I used to rely on you so much to help with the computer and even though you did get frustrated with me you still helped – now I have to work it out myself, and you would be proud of me and how far I have come. I had to – I needed to make a website about you to tell everyone your story, so people could visit so you can be remembered always. I had to set up new email programs, and then Facebook, to connect with other bereaved mothers out there whom I have met on this journey. They are all going through the same loss, with varying circumstances, but are all living without their precious child. What a comfort they have been, all with their different ways of coping, but all sharing a common bond. Talking of technology, you would have loved all the new phones and iPads that have come out in the past few years. Again, you would have been one of the first amongst your friends to buy one and be so excited about all you could do. I miss sharing all that with you. You kept me young, and how I miss that connection and energy.

Family life goes on. I know you are watching down on us and smiling. Ben is doing well in his studies. He felt your loss very hard, and has many regrets also. I tell him too, that he did the best he could do at the time, with what he knew. There was a lot of brother ‘stuff’ that went on between you both, and yes, I know you had times when you both didn’t get along, but that was just an age thing, and you were both on the verge of growing past that stage, and I know you would have become good mates again, just as you were when you were both little. He is slowly learning to accept that and live his life to honour your memory and do the best he can do with his life.  Of course Clint and Merrin are now married and have Kerala, who you would have loved to spoil too. We miss the fact that you won’t be around to be part of all this, but we honour your memory and Kerala will know what a great uncle you were. Dad doesn’t let his emotions out too much, but then he never did, but he misses you and all the things he will never get to do with you. Of the three boys, you were the one who really took an interest in cars with him, and you would have shared many good car times and stories over the years. He still has the hundreds of car photos you took on that first visit to the Wintersun rock and roll festival.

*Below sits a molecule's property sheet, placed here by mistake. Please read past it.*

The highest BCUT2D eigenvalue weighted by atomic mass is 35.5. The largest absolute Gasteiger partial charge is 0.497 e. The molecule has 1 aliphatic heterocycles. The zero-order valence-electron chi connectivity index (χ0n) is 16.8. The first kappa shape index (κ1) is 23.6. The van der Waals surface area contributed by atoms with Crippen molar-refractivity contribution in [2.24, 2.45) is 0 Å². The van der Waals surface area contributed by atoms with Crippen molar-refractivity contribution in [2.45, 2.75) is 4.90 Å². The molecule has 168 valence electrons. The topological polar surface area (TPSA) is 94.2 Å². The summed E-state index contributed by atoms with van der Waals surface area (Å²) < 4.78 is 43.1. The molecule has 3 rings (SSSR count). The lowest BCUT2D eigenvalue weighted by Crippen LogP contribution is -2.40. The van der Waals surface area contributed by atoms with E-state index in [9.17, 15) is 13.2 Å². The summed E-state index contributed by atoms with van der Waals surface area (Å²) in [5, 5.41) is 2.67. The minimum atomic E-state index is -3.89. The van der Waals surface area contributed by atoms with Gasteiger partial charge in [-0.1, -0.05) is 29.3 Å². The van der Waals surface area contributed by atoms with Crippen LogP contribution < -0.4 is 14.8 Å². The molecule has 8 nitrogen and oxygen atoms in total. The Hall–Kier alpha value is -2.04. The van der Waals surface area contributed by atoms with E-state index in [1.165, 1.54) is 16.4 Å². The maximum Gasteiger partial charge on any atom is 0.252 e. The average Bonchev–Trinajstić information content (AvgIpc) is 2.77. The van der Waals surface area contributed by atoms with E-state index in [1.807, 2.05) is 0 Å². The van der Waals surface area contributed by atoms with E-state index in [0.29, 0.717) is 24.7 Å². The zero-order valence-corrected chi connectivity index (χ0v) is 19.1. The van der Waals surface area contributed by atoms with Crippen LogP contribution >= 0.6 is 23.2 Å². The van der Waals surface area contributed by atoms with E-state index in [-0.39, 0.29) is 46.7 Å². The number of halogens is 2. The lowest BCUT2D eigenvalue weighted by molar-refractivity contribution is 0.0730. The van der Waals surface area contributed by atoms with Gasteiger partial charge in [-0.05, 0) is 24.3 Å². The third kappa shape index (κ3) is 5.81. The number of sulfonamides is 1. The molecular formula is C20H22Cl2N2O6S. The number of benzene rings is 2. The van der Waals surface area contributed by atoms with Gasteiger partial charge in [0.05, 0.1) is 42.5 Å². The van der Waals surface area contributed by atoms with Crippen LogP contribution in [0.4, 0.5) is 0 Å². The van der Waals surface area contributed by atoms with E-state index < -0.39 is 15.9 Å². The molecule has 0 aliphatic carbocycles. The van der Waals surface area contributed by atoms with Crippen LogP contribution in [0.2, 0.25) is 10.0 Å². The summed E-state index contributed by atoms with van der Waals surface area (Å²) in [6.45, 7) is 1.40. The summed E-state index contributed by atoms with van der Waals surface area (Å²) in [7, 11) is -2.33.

My life is different now, how could it be anything else. I am a different person. I’m travelling this journey one step at a time. Sometimes I travel a few steps forward, and then some back, but gradually I’m getting there. I am a stronger person these days.  I want to be, to honour you and your memory.

Christmas is almost here. How you loved Christmas and all that went with it and the excitement over presents and the food! You loved your food, as all our family do, and at Christmas we remember how much you loved your roast dinners – and chocolate pudding of course! This Christmas again, we will light a candle for you, and have you in our hearts even more so if that is  possible, as we celebrate this time and know that we will see you again, which is the one hope that keeps us going.  ‘For God so loved the world, that whoever believes in Him, should not perish, but have eternal life’. John 3: 16.

First published in The Compassionate Friends Qld newsletter December 2011